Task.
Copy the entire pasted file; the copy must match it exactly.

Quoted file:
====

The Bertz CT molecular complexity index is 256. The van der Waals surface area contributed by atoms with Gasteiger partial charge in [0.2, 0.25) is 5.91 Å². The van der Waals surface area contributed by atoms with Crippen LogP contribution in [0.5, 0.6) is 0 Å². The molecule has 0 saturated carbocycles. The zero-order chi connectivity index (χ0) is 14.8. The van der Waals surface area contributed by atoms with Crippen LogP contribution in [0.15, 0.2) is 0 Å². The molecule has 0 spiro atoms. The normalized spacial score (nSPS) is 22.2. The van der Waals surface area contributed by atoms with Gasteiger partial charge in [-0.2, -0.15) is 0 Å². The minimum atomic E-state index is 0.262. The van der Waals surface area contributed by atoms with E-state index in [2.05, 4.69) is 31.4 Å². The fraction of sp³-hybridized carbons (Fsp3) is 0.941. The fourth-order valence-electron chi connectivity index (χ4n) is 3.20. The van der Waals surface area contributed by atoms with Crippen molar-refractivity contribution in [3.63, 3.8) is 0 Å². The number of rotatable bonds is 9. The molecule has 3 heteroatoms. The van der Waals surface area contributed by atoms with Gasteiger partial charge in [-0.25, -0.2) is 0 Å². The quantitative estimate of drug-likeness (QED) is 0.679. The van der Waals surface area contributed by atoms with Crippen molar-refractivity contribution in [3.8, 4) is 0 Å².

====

The Bertz CT molecular complexity index is 256. The van der Waals surface area contributed by atoms with Gasteiger partial charge in [0.2, 0.25) is 5.91 Å². The van der Waals surface area contributed by atoms with Crippen LogP contribution in [0.5, 0.6) is 0 Å². The molecule has 0 saturated carbocycles. The zero-order chi connectivity index (χ0) is 14.8. The van der Waals surface area contributed by atoms with Crippen LogP contribution in [0.15, 0.2) is 0 Å². The molecule has 0 spiro atoms. The normalized spacial score (nSPS) is 22.2. The van der Waals surface area contributed by atoms with Gasteiger partial charge in [-0.2, -0.15) is 0 Å². The minimum atomic E-state index is 0.262. The van der Waals surface area contributed by atoms with E-state index in [2.05, 4.69) is 31.4 Å². The fraction of sp³-hybridized carbons (Fsp3) is 0.941. The fourth-order valence-electron chi connectivity index (χ4n) is 3.20. The van der Waals surface area contributed by atoms with Crippen molar-refractivity contribution in [3.63, 3.8) is 0 Å². The number of rotatable bonds is 9. The molecule has 3 heteroatoms. The van der Waals surface area contributed by atoms with Gasteiger partial charge in [-0.25, -0.2) is 0 Å². The quantitative estimate of drug-likeness (QED) is 0.679. The van der Waals surface area contributed by atoms with Crippen molar-refractivity contribution in [3.8, 4) is 0 Å².